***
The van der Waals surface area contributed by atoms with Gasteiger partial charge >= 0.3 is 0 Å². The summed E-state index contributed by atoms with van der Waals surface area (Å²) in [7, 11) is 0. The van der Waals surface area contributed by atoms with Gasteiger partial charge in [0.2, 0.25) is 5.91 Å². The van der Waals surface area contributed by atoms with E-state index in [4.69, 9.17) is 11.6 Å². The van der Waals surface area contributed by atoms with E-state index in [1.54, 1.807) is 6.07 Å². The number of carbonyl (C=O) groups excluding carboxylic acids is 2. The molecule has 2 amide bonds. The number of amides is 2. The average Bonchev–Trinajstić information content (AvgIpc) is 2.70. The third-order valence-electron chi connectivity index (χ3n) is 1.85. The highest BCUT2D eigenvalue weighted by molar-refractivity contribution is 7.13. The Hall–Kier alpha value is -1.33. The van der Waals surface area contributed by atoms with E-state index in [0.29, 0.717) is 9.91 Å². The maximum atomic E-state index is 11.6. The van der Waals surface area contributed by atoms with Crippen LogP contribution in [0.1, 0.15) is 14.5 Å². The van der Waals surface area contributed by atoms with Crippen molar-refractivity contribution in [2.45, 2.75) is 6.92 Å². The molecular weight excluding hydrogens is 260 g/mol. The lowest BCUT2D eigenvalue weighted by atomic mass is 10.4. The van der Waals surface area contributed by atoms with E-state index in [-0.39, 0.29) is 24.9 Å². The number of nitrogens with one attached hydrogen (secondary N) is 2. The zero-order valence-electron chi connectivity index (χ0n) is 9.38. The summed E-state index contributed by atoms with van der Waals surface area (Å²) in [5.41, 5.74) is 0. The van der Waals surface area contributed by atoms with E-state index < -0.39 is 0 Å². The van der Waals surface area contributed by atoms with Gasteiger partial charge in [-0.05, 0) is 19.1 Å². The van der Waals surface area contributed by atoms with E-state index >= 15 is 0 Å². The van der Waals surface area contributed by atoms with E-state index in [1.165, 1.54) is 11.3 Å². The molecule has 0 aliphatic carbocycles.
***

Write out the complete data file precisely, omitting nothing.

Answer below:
The van der Waals surface area contributed by atoms with Gasteiger partial charge >= 0.3 is 0 Å². The summed E-state index contributed by atoms with van der Waals surface area (Å²) in [7, 11) is 0. The van der Waals surface area contributed by atoms with Gasteiger partial charge in [0.2, 0.25) is 5.91 Å². The van der Waals surface area contributed by atoms with E-state index in [4.69, 9.17) is 11.6 Å². The van der Waals surface area contributed by atoms with E-state index in [1.54, 1.807) is 6.07 Å². The number of carbonyl (C=O) groups excluding carboxylic acids is 2. The molecule has 2 amide bonds. The number of amides is 2. The average Bonchev–Trinajstić information content (AvgIpc) is 2.70. The third-order valence-electron chi connectivity index (χ3n) is 1.85. The highest BCUT2D eigenvalue weighted by molar-refractivity contribution is 7.13. The Hall–Kier alpha value is -1.33. The van der Waals surface area contributed by atoms with E-state index in [0.29, 0.717) is 9.91 Å². The maximum atomic E-state index is 11.6. The van der Waals surface area contributed by atoms with Crippen LogP contribution in [0.1, 0.15) is 14.5 Å². The van der Waals surface area contributed by atoms with Crippen molar-refractivity contribution in [2.45, 2.75) is 6.92 Å². The molecular weight excluding hydrogens is 260 g/mol. The lowest BCUT2D eigenvalue weighted by atomic mass is 10.4. The van der Waals surface area contributed by atoms with E-state index in [-0.39, 0.29) is 24.9 Å². The number of nitrogens with one attached hydrogen (secondary N) is 2. The zero-order valence-electron chi connectivity index (χ0n) is 9.38. The summed E-state index contributed by atoms with van der Waals surface area (Å²) in [5.41, 5.74) is 0. The van der Waals surface area contributed by atoms with E-state index < -0.39 is 0 Å². The van der Waals surface area contributed by atoms with Gasteiger partial charge in [-0.05, 0) is 19.1 Å². The van der Waals surface area contributed by atoms with E-state index >= 15 is 0 Å². The van der Waals surface area contributed by atoms with E-state index in [1.165, 1.54) is 11.3 Å². The molecule has 0 aliphatic carbocycles.